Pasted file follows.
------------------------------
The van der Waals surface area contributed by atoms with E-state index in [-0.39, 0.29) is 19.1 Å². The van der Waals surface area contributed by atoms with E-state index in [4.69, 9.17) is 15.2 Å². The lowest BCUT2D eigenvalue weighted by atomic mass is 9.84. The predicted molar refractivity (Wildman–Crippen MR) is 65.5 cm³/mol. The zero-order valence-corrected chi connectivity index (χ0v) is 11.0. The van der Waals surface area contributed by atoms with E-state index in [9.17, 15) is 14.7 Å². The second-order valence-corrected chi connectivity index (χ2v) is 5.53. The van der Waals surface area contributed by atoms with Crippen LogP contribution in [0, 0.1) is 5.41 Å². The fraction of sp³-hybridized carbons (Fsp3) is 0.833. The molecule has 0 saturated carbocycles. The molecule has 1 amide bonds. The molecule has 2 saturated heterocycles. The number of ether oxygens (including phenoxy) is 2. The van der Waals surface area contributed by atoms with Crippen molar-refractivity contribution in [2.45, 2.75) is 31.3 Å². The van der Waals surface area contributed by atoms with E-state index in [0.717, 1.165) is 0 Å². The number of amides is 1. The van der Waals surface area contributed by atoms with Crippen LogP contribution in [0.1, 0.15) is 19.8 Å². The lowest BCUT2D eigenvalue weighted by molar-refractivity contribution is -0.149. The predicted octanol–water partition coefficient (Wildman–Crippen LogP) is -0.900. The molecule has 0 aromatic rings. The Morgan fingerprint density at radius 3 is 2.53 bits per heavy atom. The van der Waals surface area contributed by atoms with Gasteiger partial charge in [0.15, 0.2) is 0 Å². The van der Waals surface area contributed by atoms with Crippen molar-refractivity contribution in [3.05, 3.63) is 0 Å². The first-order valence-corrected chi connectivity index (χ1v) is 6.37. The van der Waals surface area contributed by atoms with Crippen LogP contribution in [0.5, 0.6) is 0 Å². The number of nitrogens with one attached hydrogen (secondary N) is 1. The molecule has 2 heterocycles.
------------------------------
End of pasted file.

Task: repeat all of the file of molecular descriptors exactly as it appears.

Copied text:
The van der Waals surface area contributed by atoms with E-state index in [-0.39, 0.29) is 19.1 Å². The van der Waals surface area contributed by atoms with E-state index in [4.69, 9.17) is 15.2 Å². The lowest BCUT2D eigenvalue weighted by atomic mass is 9.84. The predicted molar refractivity (Wildman–Crippen MR) is 65.5 cm³/mol. The zero-order valence-corrected chi connectivity index (χ0v) is 11.0. The van der Waals surface area contributed by atoms with E-state index in [9.17, 15) is 14.7 Å². The second-order valence-corrected chi connectivity index (χ2v) is 5.53. The van der Waals surface area contributed by atoms with Crippen LogP contribution in [0, 0.1) is 5.41 Å². The fraction of sp³-hybridized carbons (Fsp3) is 0.833. The molecule has 0 saturated carbocycles. The molecule has 1 amide bonds. The molecule has 2 saturated heterocycles. The number of ether oxygens (including phenoxy) is 2. The van der Waals surface area contributed by atoms with Crippen molar-refractivity contribution in [2.45, 2.75) is 31.3 Å². The van der Waals surface area contributed by atoms with E-state index in [0.717, 1.165) is 0 Å². The number of amides is 1. The van der Waals surface area contributed by atoms with Crippen LogP contribution in [0.1, 0.15) is 19.8 Å². The lowest BCUT2D eigenvalue weighted by molar-refractivity contribution is -0.149. The predicted octanol–water partition coefficient (Wildman–Crippen LogP) is -0.900. The molecule has 0 aromatic rings. The Morgan fingerprint density at radius 3 is 2.53 bits per heavy atom. The van der Waals surface area contributed by atoms with Gasteiger partial charge in [0.15, 0.2) is 0 Å². The van der Waals surface area contributed by atoms with Crippen molar-refractivity contribution in [3.05, 3.63) is 0 Å². The first-order valence-corrected chi connectivity index (χ1v) is 6.37. The van der Waals surface area contributed by atoms with Crippen LogP contribution in [0.5, 0.6) is 0 Å². The number of nitrogens with one attached hydrogen (secondary N) is 1. The molecule has 2 heterocycles.